Thursday, August 31, 2006
Language of layoffs
Radio Shack is cutting about 400 jobs, and the people who are being laid off got the bad news by e-mail. Here's how the company phrased it, providing an interesting example of the language used in the business world:

"The work force reduction notification is currently in progress. Unfortunately your position is one that has been eliminated."

posted by Andy Bechtel at 10:15 AM | Permalink | 1 comments
Tuesday, August 29, 2006
Does a split make a difference?
Headline purists would recoil at this example from a newspaper Web site. The crime? A bad split from line to line. But do readers notice or care?

This advice, from a University of Missouri tip sheet, is typical:

"Don't split nouns and modifiers or verb forms and prepositional phrases over two lines unless space is main consideration. Write "Faculty to vote (first line) on tenure policy" (second line)."

In this example, the headline would be more graceful if the "$1" and the "million" were together on the same line. Separating them invites a split second of misinterpretation. Did he win a dollar?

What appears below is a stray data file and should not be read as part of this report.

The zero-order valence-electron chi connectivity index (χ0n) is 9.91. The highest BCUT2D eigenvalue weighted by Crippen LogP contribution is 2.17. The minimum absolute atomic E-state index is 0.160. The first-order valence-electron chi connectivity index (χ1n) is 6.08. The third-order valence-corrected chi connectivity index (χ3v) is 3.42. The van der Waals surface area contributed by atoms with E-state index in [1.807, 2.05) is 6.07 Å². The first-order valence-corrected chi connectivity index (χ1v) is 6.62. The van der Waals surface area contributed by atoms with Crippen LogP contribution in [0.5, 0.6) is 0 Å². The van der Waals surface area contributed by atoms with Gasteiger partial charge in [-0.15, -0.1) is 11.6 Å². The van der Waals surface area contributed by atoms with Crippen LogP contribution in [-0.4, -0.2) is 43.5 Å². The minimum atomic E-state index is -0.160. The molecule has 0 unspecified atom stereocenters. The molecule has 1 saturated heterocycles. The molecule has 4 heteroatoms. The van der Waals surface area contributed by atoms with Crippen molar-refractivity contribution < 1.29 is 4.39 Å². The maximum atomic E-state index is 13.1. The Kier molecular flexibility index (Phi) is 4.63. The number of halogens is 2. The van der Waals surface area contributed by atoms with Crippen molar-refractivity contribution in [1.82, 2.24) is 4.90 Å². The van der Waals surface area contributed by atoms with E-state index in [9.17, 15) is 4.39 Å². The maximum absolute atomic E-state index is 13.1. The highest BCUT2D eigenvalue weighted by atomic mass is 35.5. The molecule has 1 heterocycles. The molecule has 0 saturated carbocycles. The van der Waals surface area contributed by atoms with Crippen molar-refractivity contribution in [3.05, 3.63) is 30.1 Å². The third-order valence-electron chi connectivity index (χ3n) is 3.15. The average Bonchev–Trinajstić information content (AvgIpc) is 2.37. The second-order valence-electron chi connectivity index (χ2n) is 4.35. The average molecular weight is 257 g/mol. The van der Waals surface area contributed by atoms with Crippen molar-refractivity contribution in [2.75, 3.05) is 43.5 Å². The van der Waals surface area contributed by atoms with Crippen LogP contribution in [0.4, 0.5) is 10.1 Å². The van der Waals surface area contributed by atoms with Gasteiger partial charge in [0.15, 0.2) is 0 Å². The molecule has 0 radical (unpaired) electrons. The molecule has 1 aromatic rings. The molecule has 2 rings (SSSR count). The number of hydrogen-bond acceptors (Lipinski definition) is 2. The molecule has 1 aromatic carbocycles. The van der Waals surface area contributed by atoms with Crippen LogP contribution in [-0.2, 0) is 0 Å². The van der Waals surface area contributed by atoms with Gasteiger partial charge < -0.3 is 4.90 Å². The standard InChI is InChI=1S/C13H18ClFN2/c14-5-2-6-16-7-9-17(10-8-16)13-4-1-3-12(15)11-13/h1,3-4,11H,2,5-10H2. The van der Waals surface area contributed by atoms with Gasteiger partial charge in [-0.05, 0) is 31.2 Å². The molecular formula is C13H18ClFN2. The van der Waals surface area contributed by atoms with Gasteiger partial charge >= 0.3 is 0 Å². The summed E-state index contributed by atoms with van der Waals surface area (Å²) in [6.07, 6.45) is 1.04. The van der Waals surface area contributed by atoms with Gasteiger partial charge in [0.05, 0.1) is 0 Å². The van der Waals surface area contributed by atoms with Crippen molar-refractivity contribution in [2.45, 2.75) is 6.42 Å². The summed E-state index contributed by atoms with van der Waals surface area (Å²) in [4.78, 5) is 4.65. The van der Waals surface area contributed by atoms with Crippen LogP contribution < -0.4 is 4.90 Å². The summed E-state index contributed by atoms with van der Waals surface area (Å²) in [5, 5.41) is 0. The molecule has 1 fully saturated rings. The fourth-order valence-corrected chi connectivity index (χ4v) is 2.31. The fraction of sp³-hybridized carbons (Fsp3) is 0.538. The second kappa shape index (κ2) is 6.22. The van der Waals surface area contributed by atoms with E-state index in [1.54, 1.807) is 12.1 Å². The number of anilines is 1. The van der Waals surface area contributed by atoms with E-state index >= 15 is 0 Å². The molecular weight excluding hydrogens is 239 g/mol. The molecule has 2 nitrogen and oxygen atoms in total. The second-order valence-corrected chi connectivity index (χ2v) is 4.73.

posted by Andy Bechtel at 1:11 PM | Permalink | 1 comments
Monday, August 28, 2006
In bad taste
Sign outside a restaurant near campus:

TODAY'S SPECIAL: Blackend chicken sandwhich

posted by Andy Bechtel at 12:09 PM | Permalink | 0 comments
Sunday, August 27, 2006
And that's the word
Stephen Colbert of Comedy Central is getting kudos for coining two TV buzzwords this year. A group called Global Language Monitor points to these Colbert creations as among the biggies for 2006:
  • "Truthiness," meaning "truth unencumbered by the facts."
  • "Wikiality," meaning "reality as determined by majority vote."
posted by Andy Bechtel at 7:19 PM | Permalink | 0 comments
Friday, August 25, 2006
Internships go digital
The prestigious Dow Jones editing program is going digital. Online editing will be among the opportunities for college students this year.

Internships at old-fashioned newspapers will still be available. Here are the details.
posted by Andy Bechtel at 5:00 PM | Permalink | 0 comments
Thursday, August 24, 2006
Put the message in the box
Textboxes — timelimes, glossaries, checklists, mini-biographies, etc. — are being used more and more by newspapers and magazines. Done well, these bite-size packages of information can give background or context to a story. They are especially handy when a "teachable moment" comes along.

That thought brings us to a Daily Tar Heel story about new professors on campus. These newbies are finding their way just like freshmen. Near the end of the story come these paragraphs on the tenure process:

Tenure-track faculty have a total of six years to earn tenure.

Assistant faculty members are reviewed internally by their individual departments after three years. If reappointed, a more encompassing review is conducted during their sixth year.